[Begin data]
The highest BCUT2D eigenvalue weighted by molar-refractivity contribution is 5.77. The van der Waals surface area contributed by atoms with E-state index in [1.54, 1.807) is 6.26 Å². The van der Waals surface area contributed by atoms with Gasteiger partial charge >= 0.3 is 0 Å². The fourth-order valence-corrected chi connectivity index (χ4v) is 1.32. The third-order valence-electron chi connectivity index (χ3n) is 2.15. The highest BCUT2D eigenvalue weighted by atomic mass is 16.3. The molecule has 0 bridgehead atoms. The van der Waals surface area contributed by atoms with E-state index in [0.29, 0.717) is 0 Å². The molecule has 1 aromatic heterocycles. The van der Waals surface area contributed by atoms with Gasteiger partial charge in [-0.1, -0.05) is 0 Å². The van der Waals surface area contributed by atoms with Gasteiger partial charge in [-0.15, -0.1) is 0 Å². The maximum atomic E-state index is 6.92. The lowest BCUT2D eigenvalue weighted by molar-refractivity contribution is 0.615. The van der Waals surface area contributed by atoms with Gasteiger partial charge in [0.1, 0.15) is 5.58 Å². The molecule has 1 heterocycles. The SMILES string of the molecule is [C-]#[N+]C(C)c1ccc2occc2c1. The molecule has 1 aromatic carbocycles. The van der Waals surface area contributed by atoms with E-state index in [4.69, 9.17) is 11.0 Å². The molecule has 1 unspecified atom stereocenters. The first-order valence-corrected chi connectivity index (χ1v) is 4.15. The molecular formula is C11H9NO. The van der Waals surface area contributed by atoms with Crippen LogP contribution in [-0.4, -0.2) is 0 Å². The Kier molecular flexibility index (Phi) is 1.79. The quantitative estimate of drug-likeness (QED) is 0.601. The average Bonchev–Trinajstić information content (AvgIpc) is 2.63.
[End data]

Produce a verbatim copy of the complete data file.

The highest BCUT2D eigenvalue weighted by molar-refractivity contribution is 5.77. The van der Waals surface area contributed by atoms with E-state index in [1.54, 1.807) is 6.26 Å². The van der Waals surface area contributed by atoms with Gasteiger partial charge >= 0.3 is 0 Å². The fourth-order valence-corrected chi connectivity index (χ4v) is 1.32. The third-order valence-electron chi connectivity index (χ3n) is 2.15. The highest BCUT2D eigenvalue weighted by atomic mass is 16.3. The molecule has 0 bridgehead atoms. The van der Waals surface area contributed by atoms with E-state index in [0.29, 0.717) is 0 Å². The molecule has 1 aromatic heterocycles. The van der Waals surface area contributed by atoms with Gasteiger partial charge in [-0.1, -0.05) is 0 Å². The van der Waals surface area contributed by atoms with Gasteiger partial charge in [-0.15, -0.1) is 0 Å². The maximum atomic E-state index is 6.92. The lowest BCUT2D eigenvalue weighted by molar-refractivity contribution is 0.615. The van der Waals surface area contributed by atoms with Gasteiger partial charge in [0.1, 0.15) is 5.58 Å². The molecule has 1 heterocycles. The SMILES string of the molecule is [C-]#[N+]C(C)c1ccc2occc2c1. The molecule has 1 aromatic carbocycles. The van der Waals surface area contributed by atoms with E-state index in [4.69, 9.17) is 11.0 Å². The molecule has 1 unspecified atom stereocenters. The first-order valence-corrected chi connectivity index (χ1v) is 4.15. The molecular formula is C11H9NO. The van der Waals surface area contributed by atoms with Crippen LogP contribution in [-0.4, -0.2) is 0 Å². The Kier molecular flexibility index (Phi) is 1.79. The quantitative estimate of drug-likeness (QED) is 0.601. The average Bonchev–Trinajstić information content (AvgIpc) is 2.63.